In some ways, the 2010 Winter NAMM show was a different show, but the larger vendors were not missed nearly as much as one might imagine. Attendance was actually up, according to the NAMM press office, and anyone who was there will attest to the fact that the floor was jammed every single day of the show.
The bonus was that the less corporate vendors and manufacturers really shined with some excellent new products in many cases. While some companies did not present anything really new, there were some very impressive items that caught the attention of the attendees.
Why did we wait so long to release our “Best of Show” Macsimum Awards? We wanted to try many of these products off the show floor and away from the noisy environment that can make it tough to know what you are really listening to when sound quality really counts. So, without any further ado, the 2010 Winter NAMM “Best of Show” Macsimum Awards.
Sony PCM-M10 Portable Digital Recorder (http://pro.sony.com/bbsc/ssr/cat-audio/cat-recorders/product-PCMM10/B/)
This super-small digital audio recorder sports many of the features of the larger professional stereo recorders from Sony, including excellent sound quality. The PCM-M10 has 4 GB built-in memory and also accepts up to 16Gb Sony MemoryStick or SD cards for additional storage capacity. At only 3/4″ thick and under 5″ tall, the small package has the same control button layout as the M50 and D1 models. but, unlike its larger siblings, the M10 can record in .MP3 (if you like that sort of thing) via the external mic or line level input or the built-in microphones that, also unique to its siblings, are internal for up to 95Khz 24-bit recordings. Another great feature is that the M10 lets you copy from the internal memory to the removable storage card and vice-versa. Should you fill the internal memory, the device automatically switches over to the add-on memory. Street price is between $300-400 USD. There is also an optional playback case with small speakers, but there is a small speaker in the M10 as well. This is an amazing little recorder that is 100% Sony.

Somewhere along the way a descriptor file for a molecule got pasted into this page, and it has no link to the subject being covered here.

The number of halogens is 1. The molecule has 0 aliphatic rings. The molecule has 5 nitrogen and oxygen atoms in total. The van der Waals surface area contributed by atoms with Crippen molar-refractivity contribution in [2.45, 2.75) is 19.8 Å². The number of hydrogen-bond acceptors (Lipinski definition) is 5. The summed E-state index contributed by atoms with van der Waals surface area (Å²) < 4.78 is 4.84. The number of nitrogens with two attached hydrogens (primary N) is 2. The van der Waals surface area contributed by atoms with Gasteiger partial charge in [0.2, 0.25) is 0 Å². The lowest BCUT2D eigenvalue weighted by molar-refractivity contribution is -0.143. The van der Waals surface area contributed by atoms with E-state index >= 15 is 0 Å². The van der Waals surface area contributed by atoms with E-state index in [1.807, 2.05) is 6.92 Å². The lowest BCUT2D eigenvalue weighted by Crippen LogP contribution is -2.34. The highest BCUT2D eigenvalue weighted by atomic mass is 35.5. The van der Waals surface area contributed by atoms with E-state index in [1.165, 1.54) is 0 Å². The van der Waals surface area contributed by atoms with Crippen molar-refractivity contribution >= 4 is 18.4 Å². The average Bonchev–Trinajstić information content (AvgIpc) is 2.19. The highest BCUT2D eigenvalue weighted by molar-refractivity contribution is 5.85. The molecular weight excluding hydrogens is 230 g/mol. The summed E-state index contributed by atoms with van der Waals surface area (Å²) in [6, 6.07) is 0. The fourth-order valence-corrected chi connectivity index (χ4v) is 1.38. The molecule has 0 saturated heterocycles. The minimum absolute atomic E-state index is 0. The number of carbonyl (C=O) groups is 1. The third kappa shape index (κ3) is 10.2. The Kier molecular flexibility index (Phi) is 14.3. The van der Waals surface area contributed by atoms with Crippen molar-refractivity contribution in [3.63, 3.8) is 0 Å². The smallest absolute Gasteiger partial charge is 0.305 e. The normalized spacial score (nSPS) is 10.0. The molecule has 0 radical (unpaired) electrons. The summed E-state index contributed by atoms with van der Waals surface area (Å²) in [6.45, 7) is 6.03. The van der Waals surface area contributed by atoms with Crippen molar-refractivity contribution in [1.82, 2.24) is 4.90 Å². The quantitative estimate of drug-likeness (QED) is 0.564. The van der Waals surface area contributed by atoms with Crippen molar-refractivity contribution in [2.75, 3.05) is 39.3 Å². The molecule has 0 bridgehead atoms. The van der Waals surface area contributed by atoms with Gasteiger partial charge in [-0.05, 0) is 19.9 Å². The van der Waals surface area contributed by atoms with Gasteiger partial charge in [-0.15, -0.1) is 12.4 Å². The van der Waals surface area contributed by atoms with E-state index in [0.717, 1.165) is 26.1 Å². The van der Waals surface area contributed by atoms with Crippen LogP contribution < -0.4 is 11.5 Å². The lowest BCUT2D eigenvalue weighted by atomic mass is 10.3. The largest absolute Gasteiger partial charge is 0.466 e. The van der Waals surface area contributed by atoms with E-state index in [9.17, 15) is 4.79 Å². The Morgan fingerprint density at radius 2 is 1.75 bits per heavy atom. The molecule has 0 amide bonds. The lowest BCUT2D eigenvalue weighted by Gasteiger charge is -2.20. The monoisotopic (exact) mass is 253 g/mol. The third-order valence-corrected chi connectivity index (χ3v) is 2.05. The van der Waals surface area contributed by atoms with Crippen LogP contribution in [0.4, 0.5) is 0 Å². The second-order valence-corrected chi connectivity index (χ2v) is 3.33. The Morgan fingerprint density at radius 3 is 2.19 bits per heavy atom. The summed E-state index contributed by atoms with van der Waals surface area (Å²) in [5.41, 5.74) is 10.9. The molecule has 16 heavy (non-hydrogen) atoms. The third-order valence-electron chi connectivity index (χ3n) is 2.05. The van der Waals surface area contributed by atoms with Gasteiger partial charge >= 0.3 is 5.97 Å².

MTD American Handmade 435 Electric Bass (http://mtdbass.com/pages/MTD.html)
From the workshop of the legendary Michael Tobias (who founded Tobias Bass, MTD Bass, and now MTD American Handmade) comes not only one of the best sounding bass guitars we’ve ever heard, but the most beautiful looking as well. The 35″ scale 21 fret (or optional 24 fret) bolt on bass has the Buzz Feiten Tuning System® along with custom-made Bartolini pick-ups that are exclusive made by Bill Bartolini for MTD. The hardware doesn’t suffer with custom bridges and tuners by Hipshot. While priced somewhere in the middle of the high-end basses, coming with a steep $4,200 USD tag, it is at least $2,000 less than any other brand that might even get close to this quality. This is a custom instrument for the serious professional available in some of the most beautiful woods available on top of the already incredible tone. Each instrument can be built-to-order to match your own signature sound. If you are serious about your tone and your style as a bass player, this is the way to go.
MyMix Networked Personal Mixer & Multitrack Recorder (http://www.mymixaudio.com/)